Benjamin Abeleven had never even been to the gym when he bought Burgh Healthy Hub in Helensburgh close to eight years ago.
But now he's embarking on a $4.3 million upgrade of the facility, in the hopes of providing the northern suburbs with a high-quality recreational and sports facility that will also attract people from outside the area.
Construction is starting on the first stage of the redevelopment, an extension containing a gym with fitness equipment, a purpose-built room for gymnastics, aerials, circus and tumbling, a bouldering space (which will be the biggest in Wollongong), and a green space on the roof.
The work will also include the installation of a lift to all levels in the building, accessible amenities and upgraded flooring, and a quarter-court for soccer and netball.
It is envisioned that the second stage of the redevelopment in future will include wellness spaces, a spa, a cafe, indoor and outdoor seating, underground parking, and multi-use areas.
Work to improve the facility has been on the books almost since the start.
Within two months of Mr Abeleven taking on the gym - which he did so only because he was buying a home on the block - the building was flooded and from that point, he began looking at ways to improve it.
The roof leaked, and despite stretching across seven floors, there was only stair access.
"Initially I just wanted it to be watertight, accessible, and practical for multiple uses," Mr Abeleven said.
But the arrival of $2.1 million of state government funding changed things, speeding along plans.
Mr Abeleven will put in another $2.2 million to bring the first stage to fruition, which is expected to be completed before December 2025.
Wollongong Lord Mayor Gordon Bradbery said the upgrade would "not only enhance our local recreational facilities but also contribute to the overall well-being and vibrancy of our community".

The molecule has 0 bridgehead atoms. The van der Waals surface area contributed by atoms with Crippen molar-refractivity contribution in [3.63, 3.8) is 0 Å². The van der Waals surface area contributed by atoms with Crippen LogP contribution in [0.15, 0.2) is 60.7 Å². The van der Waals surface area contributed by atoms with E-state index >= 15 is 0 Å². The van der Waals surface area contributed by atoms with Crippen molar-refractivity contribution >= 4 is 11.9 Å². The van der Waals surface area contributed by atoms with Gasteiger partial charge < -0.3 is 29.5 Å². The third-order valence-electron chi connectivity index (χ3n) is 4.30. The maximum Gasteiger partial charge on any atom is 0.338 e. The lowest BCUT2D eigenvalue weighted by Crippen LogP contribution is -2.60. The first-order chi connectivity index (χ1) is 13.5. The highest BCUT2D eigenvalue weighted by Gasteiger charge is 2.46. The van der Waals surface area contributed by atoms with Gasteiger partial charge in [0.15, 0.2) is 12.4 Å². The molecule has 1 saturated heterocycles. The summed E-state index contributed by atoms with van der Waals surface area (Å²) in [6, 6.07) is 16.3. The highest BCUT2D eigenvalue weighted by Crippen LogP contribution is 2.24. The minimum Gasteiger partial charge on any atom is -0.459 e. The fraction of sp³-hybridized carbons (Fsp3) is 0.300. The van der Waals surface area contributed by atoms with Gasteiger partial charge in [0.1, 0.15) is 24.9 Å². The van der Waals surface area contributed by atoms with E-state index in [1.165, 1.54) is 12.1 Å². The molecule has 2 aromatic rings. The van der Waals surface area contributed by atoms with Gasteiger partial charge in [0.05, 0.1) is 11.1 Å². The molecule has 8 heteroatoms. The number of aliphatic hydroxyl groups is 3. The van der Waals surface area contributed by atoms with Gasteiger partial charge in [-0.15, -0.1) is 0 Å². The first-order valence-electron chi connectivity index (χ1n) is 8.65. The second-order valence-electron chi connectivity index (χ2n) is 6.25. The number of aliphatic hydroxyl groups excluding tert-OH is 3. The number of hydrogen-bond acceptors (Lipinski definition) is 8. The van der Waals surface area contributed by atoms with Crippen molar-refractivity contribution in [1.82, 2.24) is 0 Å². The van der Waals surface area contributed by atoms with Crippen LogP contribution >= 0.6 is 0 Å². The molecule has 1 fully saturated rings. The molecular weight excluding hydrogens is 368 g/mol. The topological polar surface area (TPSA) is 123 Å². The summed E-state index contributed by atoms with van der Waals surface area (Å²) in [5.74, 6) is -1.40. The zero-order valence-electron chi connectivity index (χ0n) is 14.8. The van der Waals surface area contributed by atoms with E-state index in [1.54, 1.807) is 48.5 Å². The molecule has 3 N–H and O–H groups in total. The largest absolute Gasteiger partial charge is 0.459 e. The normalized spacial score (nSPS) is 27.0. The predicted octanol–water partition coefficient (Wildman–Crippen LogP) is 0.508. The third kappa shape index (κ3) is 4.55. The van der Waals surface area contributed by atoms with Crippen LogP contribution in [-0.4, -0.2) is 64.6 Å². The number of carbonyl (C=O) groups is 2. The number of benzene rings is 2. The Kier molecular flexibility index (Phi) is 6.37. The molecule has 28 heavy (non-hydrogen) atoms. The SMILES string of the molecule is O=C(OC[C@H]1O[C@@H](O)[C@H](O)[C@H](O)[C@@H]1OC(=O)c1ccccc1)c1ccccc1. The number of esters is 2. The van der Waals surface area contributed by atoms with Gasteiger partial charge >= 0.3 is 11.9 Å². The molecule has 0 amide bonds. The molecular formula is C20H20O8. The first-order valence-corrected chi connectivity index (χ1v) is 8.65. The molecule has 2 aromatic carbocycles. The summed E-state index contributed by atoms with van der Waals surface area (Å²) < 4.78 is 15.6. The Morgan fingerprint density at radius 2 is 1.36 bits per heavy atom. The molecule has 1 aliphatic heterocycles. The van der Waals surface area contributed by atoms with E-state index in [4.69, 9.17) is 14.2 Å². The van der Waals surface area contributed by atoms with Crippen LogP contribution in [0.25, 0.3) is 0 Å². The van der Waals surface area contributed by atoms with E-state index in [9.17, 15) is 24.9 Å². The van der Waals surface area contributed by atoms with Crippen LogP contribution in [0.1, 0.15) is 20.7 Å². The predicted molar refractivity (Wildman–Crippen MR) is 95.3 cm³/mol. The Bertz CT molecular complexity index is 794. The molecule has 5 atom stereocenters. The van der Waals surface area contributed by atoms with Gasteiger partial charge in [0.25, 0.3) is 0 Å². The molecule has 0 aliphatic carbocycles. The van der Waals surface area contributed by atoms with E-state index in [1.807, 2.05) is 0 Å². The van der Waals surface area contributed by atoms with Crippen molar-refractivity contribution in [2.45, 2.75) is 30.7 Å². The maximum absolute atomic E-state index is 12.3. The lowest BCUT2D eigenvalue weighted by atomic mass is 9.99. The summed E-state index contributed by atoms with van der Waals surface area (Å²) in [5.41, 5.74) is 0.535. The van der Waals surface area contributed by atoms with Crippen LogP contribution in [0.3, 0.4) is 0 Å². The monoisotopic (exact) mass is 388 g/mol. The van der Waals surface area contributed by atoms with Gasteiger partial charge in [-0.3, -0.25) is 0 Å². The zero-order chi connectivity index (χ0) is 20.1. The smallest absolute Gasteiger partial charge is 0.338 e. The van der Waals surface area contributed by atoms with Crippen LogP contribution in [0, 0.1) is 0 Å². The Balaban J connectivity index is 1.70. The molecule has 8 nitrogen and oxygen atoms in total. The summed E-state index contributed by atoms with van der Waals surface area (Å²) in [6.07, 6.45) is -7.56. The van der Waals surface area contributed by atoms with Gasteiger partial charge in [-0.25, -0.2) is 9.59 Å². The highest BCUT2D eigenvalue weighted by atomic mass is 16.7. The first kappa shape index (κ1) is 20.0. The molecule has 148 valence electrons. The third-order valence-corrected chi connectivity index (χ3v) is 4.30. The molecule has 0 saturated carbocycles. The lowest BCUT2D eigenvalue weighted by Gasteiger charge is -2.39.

Mr Abeleven said it would bring services closer to residents of Wollongong's north.
"I think for the northern suburbs, you could say there's always been this expectation to travel further, 20 to 30 minutes, to access what other people have closer," he said.
Plus, he envisions that it will bring in people who live outside the area and that will inject more money into the local community.
A special part of the project is the space dedicated to gymnastics, circus arts, aerials and tumbling, which will provide
Mr Abevelen's wife Charlie Truscott is the founder of Treetop Arts, a school for children which has grown from about 20 kids to about 260 students across 35 classes, including tumbling, parkour, gymnastics and others.
The couple even met through the gym: Ms Truscott taught a women's circus class there.
They married a year later and now have two children.
Mr Abevelen said the community could support the second stage of the project by joining the gym or signing up to a kids' program.
Burgh Healthy Hub will also offer life memberships for its gym and sponsorship opportunities.
"All profits will go towards making this happen," Mr Abevelen said.
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